Ondoy killed nearly 500 people, displaced almost 500,000, and cost billions in damages. Falcon’s strength was far less in scale, and came almost two years after an indignant opposition denounced the failed preparations of the previous government. And yet as early as last year the

NDRRMC happily announced—while using the words “paradigm shift” with every other sentence—that come what may, the gentlemen of the military had everything under its benevolent control.

It did not matter that there were protests at the appointment of an army chief to a social and scientific development position, even if that position demanded a vision and training that went beyond rescue. Perhaps it was that that was responsible for Ramos’ other statement this week after Falcon, a statement that spoke of improving weather prediction skills, and said nothing about clearing a city choking on itself.

Perhaps the general should speak to the families living in Talayan Village along Araneta Avenue, or in Pinagbuhatan, or Tatalon, or Cainta, where fathers stand at the gates of the homes they cannot afford to leave in the cold hours before dawn, watching as the waters rose, while their wives readied toothbrushes and family photos and sleepy toddlers in pajamas. Perhaps the NDRRMC would have learned a better lesson from families living under the floodways, the same ones who have been ferried to relocation areas in Montalban and Batangas and Laguna, who have returned because homes do not matter when there are no jobs and schools. They know what happens in the rain.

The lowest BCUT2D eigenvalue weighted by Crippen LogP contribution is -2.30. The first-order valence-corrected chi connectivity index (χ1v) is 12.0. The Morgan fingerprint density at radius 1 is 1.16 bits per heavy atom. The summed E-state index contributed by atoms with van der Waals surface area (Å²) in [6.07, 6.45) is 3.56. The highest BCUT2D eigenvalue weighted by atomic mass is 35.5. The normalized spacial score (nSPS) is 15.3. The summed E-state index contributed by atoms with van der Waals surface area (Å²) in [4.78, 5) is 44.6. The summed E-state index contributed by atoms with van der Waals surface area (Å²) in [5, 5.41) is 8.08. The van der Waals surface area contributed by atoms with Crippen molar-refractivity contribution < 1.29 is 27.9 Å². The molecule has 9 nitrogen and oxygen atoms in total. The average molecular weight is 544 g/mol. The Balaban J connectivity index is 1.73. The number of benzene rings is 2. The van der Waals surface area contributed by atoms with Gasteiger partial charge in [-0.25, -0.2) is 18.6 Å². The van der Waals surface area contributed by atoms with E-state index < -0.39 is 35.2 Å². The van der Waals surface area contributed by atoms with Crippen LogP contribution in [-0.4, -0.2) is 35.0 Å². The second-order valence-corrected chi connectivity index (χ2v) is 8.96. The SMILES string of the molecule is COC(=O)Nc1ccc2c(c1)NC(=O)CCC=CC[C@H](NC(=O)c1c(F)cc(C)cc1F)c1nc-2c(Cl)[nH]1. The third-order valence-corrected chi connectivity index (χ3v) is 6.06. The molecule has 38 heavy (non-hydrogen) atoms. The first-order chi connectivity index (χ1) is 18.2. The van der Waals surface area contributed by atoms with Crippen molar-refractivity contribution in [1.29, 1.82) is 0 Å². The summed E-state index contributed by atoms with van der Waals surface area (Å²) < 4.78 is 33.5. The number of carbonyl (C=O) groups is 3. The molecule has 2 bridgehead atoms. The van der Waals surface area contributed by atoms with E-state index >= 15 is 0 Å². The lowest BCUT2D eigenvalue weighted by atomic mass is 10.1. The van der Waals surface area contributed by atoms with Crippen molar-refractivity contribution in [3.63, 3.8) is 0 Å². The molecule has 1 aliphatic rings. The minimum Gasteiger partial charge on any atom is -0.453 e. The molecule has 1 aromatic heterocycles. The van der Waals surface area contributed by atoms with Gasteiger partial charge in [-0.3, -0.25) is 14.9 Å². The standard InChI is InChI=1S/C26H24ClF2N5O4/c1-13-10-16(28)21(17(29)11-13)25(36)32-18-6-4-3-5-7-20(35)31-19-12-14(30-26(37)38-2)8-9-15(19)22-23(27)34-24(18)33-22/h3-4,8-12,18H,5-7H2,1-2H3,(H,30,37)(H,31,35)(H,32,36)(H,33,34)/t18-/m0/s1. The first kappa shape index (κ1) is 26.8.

That same odd surprise at Falcon’s effects seems to have affected Quezon City Mayor Herbert Bautista. In the aftermath of the storm, he claimed that for all his years in the city hall, he says, he’s still at a loss as to what should be done. Public Works Secretary Rogelio Singson, the man whom the President now extols for his positiveness and ability to present solutions, also seemed to be unprepared, announcing a 24/7 hotline to assist the public on the same day the waters swallowed Araneta Avenue. MMDA Chairman Francis Tolentino publicly admitted Metro Manila cannot handle a storm on the scale of Ondoy.

The solution, according to Bautista, is an emergency meeting.


“The problem is that we do not know which officer is accountable for our requests of flood control measures. Nothing is clear.”